Launched in December 1955, The Phantom Adventures was an experiment for Frew Publications, aimed to capitalise on the enormous popularity of The Phantom in Australia. This series was a departure from the traditional Phantom comic, as each monthly issue contained a prose adaptation of one of Lee Falk's stories. The intention of the new format was spelt out in an introductory passage on the inside front cover:
The Phantom Adventures (1955-56)(Frew Publications Pty. Ltd.)
"Tales to be READ that tell the adventures of the World's Greatest Comic Book Hero"
This book of PHANTOM ADVENTURES does NOT replace the famous PHANTOM COMIC. The ADVENTURES are written to be READ. Pictures can only show you WHAT people are doing, but written stories tell you WHY they do things. Learn the reasons for the Phantom's fast-moving action! Read his plans before his enemies know them! We hope you'll like these "new-way" PHANTOM ADVENTURES just as well as you do the PHANTOM COMIC. In any case, both kinds of Phantom Books, each as enjoyable as the other in its own way, are on sale at all newsagents now and there will be new issues every month from now on.Each story was illustrated sparingly with pictures by one of the many freelance artists who submitted covers for Frew's still large range of comics. The Phantom Adventures boasted striking glossy colour covers and ran to 28 pages. Owing to the extra expense of writing the prose adaptations, these comics were priced at one third more than the normal Phantom comic -- one shilling compared with ninepence. Sadly, the experiment did not work, and the series lasted only 3 issues. Unlike the Tarzan devotees who loved the paperback novels and the comic books, it seems that Phantom enthusiasts were only interested in comics.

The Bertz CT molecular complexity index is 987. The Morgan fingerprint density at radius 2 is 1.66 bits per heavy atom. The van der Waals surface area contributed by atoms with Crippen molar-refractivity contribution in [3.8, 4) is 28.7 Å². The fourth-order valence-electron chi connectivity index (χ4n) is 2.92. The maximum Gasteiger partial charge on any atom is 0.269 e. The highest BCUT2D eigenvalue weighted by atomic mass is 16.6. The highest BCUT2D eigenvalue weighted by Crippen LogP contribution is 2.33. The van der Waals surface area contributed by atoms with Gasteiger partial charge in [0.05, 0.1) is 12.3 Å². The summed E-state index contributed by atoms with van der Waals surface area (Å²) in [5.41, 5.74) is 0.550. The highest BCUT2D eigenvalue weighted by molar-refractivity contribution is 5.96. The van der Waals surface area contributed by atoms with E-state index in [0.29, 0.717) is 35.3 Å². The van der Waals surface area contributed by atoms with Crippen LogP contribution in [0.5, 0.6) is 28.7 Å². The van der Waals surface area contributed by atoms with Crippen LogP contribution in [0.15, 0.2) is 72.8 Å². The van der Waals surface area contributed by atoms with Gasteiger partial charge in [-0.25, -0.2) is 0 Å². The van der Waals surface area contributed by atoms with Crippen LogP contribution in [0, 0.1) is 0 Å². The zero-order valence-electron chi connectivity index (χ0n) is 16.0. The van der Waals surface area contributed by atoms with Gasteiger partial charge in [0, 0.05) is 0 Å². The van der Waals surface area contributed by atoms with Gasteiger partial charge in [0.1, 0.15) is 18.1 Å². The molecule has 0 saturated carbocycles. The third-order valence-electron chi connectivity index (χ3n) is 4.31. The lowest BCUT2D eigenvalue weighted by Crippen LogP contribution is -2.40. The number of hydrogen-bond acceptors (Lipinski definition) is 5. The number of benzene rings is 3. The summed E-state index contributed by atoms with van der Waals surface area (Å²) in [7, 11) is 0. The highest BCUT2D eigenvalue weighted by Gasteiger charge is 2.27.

Issue #1An adaptation of the 1947 Sunday story The Dragon God (S18). Frew had printed the comic strip version of this story four years earlier in #39.
Issue #2An adaptation of the 1944/45 daily story The Maharajah's Daughter (D22). Frew had printed the comic strip version of this story five years earlier over two issues; #25 and #26. However, this prose version included the final scenes in which the Maharajah of Nimpore gave Hero to The Phantom as a reward for his services.
Issue #3An adaptation of the 1943 daily story Bent Beak Broder (D17). Frew had printed the comic strip version of this story four years earlier in #33.
Return to The Phantom in Australia